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3.7. Pure Thought

There are three issues to consider: coincidences, inflation, and our taste as to how the world might best end.

If Omegam ~ 0.25 we flourish at a special epoch, just as the universe is making the transition from matter-dominated to Lambda- or curvature-dominated expansion within the Friedmann-Lemaître model. Maybe this is pure chance. Maybe it is an effect of selection: perhaps galaxies as homes for observers would not have existed if Omegam were very different from unity (Martel et al. 1998 and references therein). Maybe there is no coincidence: perhaps Omegam really is close to unity. Most of us consider the last the most reasonable possibility. But the observational entries in Table 2 show that if Omegam = 1 then Nature has presented us with a considerable set of consistently misleading clues. The much more likely reading of the evidence is that, within the Friedmann-Lemaître model, Omegam appeq 0.25. We should pay attention to arguments from aesthetics; the history of physical science has many examples of the success of ideas driven by logic and elegance. But there are lots of examples of surprises, too. The evidence that Omegam is significantly less than unity is a surprise. I enter it as a demerit for the Friedmann-Lemaître model, but not a serious one: surprises happen.

The conventional inflation picture accounts for the near homogeneity of the observable universe by the postulate that an epoch of near exponential expansion driven by a large effective cosmological constant stretched all length scales in the primeval chaos to unobservably large values, making the universe we can see close to uniform. The same process would have made the radius of curvature of space very large. Thus in their book, The Early Universe, Kolb & Turner (1988) emphasize that a sensible inflation theory requires negligibly small space curvature: Omegam may be less than unity, but if it is a cosmological constant makes Omegam + OmegaLambda equal to unity. The argument is sensible but model-dependent. Gott (1982) pioneered a variant of inflation that produces a near homogeneous Friedmann-Lemaître model with open space sections. Ratra & Peebles (1994) revived the concept; details of the history and application are in Górski et al. (1998). Most proponents of inflation I have talked to share the preference for Omegam + OmegaLambda = 1 but agree that they could learn to live with the open version if that is what the observations required. The flat low density case does get the higher grades in Table 2, from the z-m relation and the CBR anisotropy, but my impression is that both results are too preliminary to support a decision on open versus flat space sections.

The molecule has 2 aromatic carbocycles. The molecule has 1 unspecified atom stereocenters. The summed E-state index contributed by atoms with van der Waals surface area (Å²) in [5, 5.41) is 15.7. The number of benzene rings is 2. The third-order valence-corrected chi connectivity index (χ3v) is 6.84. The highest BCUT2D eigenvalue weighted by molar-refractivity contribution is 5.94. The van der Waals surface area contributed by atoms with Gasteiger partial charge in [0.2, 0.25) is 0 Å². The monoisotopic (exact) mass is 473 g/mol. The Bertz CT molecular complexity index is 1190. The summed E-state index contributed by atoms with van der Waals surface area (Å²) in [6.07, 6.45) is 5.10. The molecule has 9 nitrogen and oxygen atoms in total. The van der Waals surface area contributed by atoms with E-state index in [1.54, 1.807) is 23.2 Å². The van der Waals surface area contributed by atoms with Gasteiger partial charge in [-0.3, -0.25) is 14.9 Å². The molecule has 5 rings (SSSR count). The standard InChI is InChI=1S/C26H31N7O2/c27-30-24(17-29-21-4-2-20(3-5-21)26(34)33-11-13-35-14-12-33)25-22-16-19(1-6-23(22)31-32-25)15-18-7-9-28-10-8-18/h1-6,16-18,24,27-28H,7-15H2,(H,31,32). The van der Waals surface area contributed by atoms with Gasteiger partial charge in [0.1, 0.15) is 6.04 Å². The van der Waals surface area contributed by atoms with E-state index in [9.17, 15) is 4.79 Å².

The values of the cosmological parameters tell us how the world ends according to the Friedmann-Lemaître model, whether it is collapse back to a Big Crunch or expansion into the indefinitely remote future. But why should we pay attention to an extrapolation into the remote future of a theory we can be pretty sure is at best only an approximation to reality? For example, suppose improved tests showed that Omegam = 0.2, that the dimensionless measure OmegaLambda of Einstein's cosmological constant is quite small, |OmegaLambda| << 1, and that space curvature correspondingly is negative. The straightforward interpretation would be that our universe is going to expand forever more, but it need not follow. If Lambda were constant and less than zero, then no matter how small |OmegaLambda| the Friedmann-Lemaître model would predict that the expansion will eventually stop and the universe will contract back to a Big Crunch. (2) small negative value. This may be of some comfort if the Big Crunch is more to your taste. To my taste the main lesson is that we should stop all this talk about how the world ends until we can think of some scientific meaning to attach to the answer.

2 The example is contrived but not entirely frivolous. Standard and successful particle theory includes a cosmological constant, in the form of the energy density of the vacuum, but quite fails to explain why its value is in the observationally acceptable range. Until we have a deeper theory that deals with this I don't see how we can exclude the idea that it has or ends up with an exceedingly small negative value. Back.

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